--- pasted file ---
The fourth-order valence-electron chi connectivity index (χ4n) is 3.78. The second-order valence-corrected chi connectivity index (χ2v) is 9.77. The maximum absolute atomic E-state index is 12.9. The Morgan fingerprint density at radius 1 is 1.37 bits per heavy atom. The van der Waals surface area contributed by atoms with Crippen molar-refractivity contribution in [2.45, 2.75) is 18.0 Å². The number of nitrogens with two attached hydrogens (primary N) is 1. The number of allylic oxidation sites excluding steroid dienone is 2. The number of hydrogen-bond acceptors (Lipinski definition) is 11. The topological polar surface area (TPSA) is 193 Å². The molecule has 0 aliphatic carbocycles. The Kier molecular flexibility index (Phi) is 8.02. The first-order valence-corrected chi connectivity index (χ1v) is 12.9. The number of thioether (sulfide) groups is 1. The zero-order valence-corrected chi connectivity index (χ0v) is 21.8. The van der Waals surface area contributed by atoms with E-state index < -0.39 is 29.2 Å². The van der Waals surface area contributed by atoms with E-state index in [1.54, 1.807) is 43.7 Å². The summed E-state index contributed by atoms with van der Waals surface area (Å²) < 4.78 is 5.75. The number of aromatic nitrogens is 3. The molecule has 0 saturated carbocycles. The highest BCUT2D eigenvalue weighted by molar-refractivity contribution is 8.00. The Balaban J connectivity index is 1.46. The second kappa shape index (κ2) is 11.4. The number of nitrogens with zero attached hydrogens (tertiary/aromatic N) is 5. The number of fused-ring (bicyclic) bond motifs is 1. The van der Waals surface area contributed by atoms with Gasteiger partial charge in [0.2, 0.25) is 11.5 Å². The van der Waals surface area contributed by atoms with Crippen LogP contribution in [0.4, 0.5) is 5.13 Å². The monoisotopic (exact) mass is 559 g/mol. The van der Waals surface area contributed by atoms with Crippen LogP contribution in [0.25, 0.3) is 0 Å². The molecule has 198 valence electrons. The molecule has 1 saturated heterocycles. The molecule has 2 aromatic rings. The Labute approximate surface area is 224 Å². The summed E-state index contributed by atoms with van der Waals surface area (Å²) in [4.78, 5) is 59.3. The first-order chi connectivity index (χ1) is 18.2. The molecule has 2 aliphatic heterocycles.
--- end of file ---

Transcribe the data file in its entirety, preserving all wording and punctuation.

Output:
The fourth-order valence-electron chi connectivity index (χ4n) is 3.78. The second-order valence-corrected chi connectivity index (χ2v) is 9.77. The maximum absolute atomic E-state index is 12.9. The Morgan fingerprint density at radius 1 is 1.37 bits per heavy atom. The van der Waals surface area contributed by atoms with Crippen molar-refractivity contribution in [2.45, 2.75) is 18.0 Å². The number of nitrogens with two attached hydrogens (primary N) is 1. The number of allylic oxidation sites excluding steroid dienone is 2. The number of hydrogen-bond acceptors (Lipinski definition) is 11. The topological polar surface area (TPSA) is 193 Å². The molecule has 0 aliphatic carbocycles. The Kier molecular flexibility index (Phi) is 8.02. The first-order valence-corrected chi connectivity index (χ1v) is 12.9. The number of thioether (sulfide) groups is 1. The zero-order valence-corrected chi connectivity index (χ0v) is 21.8. The van der Waals surface area contributed by atoms with E-state index < -0.39 is 29.2 Å². The van der Waals surface area contributed by atoms with E-state index in [1.54, 1.807) is 43.7 Å². The summed E-state index contributed by atoms with van der Waals surface area (Å²) < 4.78 is 5.75. The number of aromatic nitrogens is 3. The molecule has 0 saturated carbocycles. The highest BCUT2D eigenvalue weighted by molar-refractivity contribution is 8.00. The Balaban J connectivity index is 1.46. The second kappa shape index (κ2) is 11.4. The number of nitrogens with zero attached hydrogens (tertiary/aromatic N) is 5. The number of fused-ring (bicyclic) bond motifs is 1. The van der Waals surface area contributed by atoms with Gasteiger partial charge in [0.2, 0.25) is 11.5 Å². The van der Waals surface area contributed by atoms with Crippen LogP contribution in [0.4, 0.5) is 5.13 Å². The monoisotopic (exact) mass is 559 g/mol. The van der Waals surface area contributed by atoms with Crippen LogP contribution in [0.25, 0.3) is 0 Å². The molecule has 198 valence electrons. The molecule has 1 saturated heterocycles. The molecule has 2 aromatic rings. The Labute approximate surface area is 224 Å². The summed E-state index contributed by atoms with van der Waals surface area (Å²) in [4.78, 5) is 59.3. The first-order chi connectivity index (χ1) is 18.2. The molecule has 2 aliphatic heterocycles.